Chocolate Week Day 3: Pacari at Melt
Another day, another train to and fro Manchester…
But there was one further event I felt I couldn’t miss: Pacari chocolate at Melt go to website. Pacari is an Ecuadorean producer who does it all: growing, processing, manufacture, in Ecuador. It’s a nice way of keeping chocolate profits in country of origin and, I think helps to build local expertise which could mean both more of these ventures and better overall cacao, as the growers benefit from direct feedback and understanding of what they’re producing.
Santiago gave a talk that really gives hope for the future. He’s got what I think is exactly the right attitude and strategy for chocolate production. In a word, obsess. Pacari looks at bean types, fermentation styles, drying methods, roasting times (or indeed if there should even be a roast), conching times, you name it. They experiment with everything, perfect everything. This is the way chocolate should be done; not only does it help them zero in on an ideal process from bean to bar, while they’re doing it they’re learning how the various factors interact, probably finding out things that the industry doesn’t even know. I’m particularly impressed at their bean selection methods: they’re isolating the trees that produce the best-tasting and best-producing, most disease-resistant beans. This is how you build an industry, and how you set the stage for generations of quality cocoa production. I think this is an ideal model for countries like Venezuela and the Dominican Republic, where the quality is there but local infrastructure is sparse, farming knowledge and skills vary wildly, and indigenous production minimal. It’s thinking into the future as well as the present.
Pacari really engage with the communities they work with, encouraging development, education, long-term infrastructure improvement. Just one example: after a surprising discovery determined that many communities were spending money and effort, as well as unintentionally endangering childern, to bring batteries in for the season, they created a programme that gives the farmers access to solar-powered torches, saving all that expense and danger on toxic, non-degradable batteries. I suspect this is an important aspect of local production that pays unexpected dividends: because the manufacturers are so much closer to the farmers, and embedded in the same overall culture, they can see and understand the issues farmers face on the ground.
That Pacari is organic is yet another feather in their cap, and because of their research methods I think they’re also at the leading edge of developing cacaos that are viable in organic production. Too often organic faces the tradeoff between iffy quality and microscopic yields. Santiago’s philosophy on organic production is even more enlightened: from his point of view, he said he couldn’t imagine endangering the life and health of the farmers by exposing them to poisonous chemicals. It really puts into perspective the reality that so many companies are doing organic mostly for the market position rather than the social benefits, in much the same way that many consumers buy organic more for their own potential benefit than to benefit the wider world. Not that there’s anything wrong with this: indeed, every time a consumer or producer makes an organic choice many people benefit. But we can also take heart in what it means to the farmers upstream from the products that grace our shop shelves, and spare a thought for them as well as us.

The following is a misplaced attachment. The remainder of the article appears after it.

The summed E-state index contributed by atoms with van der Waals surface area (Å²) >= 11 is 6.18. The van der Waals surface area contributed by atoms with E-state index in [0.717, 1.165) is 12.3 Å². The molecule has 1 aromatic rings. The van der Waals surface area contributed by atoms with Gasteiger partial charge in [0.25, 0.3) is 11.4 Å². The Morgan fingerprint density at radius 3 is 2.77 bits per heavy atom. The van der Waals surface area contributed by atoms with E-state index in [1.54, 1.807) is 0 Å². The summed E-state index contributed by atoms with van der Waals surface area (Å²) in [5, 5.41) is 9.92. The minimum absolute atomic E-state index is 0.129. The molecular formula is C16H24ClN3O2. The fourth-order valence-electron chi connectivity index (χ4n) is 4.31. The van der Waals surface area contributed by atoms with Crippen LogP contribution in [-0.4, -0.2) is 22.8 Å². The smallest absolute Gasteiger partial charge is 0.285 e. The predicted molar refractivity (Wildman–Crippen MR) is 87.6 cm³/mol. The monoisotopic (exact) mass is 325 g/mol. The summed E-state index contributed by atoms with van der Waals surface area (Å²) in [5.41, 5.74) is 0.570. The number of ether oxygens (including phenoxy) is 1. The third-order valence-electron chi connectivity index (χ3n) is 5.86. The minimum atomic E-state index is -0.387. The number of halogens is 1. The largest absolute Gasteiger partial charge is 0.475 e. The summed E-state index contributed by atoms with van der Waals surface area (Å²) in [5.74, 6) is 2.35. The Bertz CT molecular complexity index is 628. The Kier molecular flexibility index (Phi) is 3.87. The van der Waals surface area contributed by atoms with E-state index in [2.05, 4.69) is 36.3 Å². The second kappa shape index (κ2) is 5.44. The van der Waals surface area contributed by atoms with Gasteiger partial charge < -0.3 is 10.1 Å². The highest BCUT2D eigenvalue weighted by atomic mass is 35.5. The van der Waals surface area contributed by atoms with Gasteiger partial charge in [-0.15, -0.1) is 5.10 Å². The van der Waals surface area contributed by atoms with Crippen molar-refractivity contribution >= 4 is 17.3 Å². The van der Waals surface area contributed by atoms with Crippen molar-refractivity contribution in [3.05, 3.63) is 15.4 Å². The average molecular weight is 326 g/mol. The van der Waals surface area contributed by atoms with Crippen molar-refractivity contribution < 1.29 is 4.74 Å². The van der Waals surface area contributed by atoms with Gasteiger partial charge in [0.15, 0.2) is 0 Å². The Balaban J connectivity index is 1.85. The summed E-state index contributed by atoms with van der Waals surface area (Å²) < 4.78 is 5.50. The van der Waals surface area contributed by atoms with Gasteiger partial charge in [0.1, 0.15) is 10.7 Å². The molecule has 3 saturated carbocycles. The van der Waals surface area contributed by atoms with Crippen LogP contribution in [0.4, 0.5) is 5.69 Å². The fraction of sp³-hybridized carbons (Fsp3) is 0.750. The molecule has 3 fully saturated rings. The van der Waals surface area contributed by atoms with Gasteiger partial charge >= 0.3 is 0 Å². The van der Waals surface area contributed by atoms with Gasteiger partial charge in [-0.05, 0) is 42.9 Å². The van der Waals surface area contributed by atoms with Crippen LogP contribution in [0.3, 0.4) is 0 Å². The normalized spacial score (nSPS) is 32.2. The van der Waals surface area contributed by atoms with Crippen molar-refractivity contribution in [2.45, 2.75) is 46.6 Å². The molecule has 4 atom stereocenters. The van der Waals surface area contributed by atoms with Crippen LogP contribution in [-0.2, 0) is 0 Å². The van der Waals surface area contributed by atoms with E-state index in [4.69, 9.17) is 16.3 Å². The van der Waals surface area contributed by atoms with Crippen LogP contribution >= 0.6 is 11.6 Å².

The chocolate itself is a quantum leap above what most country-of-origin producers achieve. There’s still room for improvement: tasting a whole bar in either the Manabi or Los Rios reveals an ashiness in the finish that didn’t come through in the obviously smaller samples we tried at the event itself. There the chocolates seemed very nicely interpreted with lots of upfront fruitiness. A shorter roasting time might be in order. In fact, perhaps no roast is the ideal. The raw 70% bar was simply fantastic, either in the small sample or as a full bar. This is nothing at all like the “typical” raw chocolate, usually crudely processed to emphasize its “rustic” nature, often not made with the best beans, frequently packed with other unusual ingredients that mask the chocolate taste and turn it into a confection rather than a chocolate bar. No, Pacari’s is a full-fledged classic chocolate bar, the only difference being that it’s unroasted. Not only is it a spectacular achievement in its own right, it competes with Pralus for the title of best organic bar on the market, and with Domori for the best organic bar ever (Domori’s Chacao is still a chocolate much lamented since its disappearance).
Pacari also enrobe various things: the winner is the chocolate-covered banana bits. Why do so few people combine chocolate and bananas (a natural combination if ever there was one)? It doesn’t seem to find favour with good chocolatiers. Pacari’s got an addictive, irresistible snacking food with this one.
Melt also got in to the act, offering a Pacari Manabi chocolate truffle. It’s interesting what different chocolates can do. This truffle had a flavour very reminiscent of creme fraiche, along with earthy characteristics that avoided being flat and dull. Texture was good if quite fluid. Might Melt venture to produce a Pacari raw chocolate truffle? You could do it by very gently melting the chocolate over absolute minimum heat, then stirring in cream matched in temperature. It would require some careful work, but I for one would be very interested in it.
As for Pacari, overall, a firm with a total vision.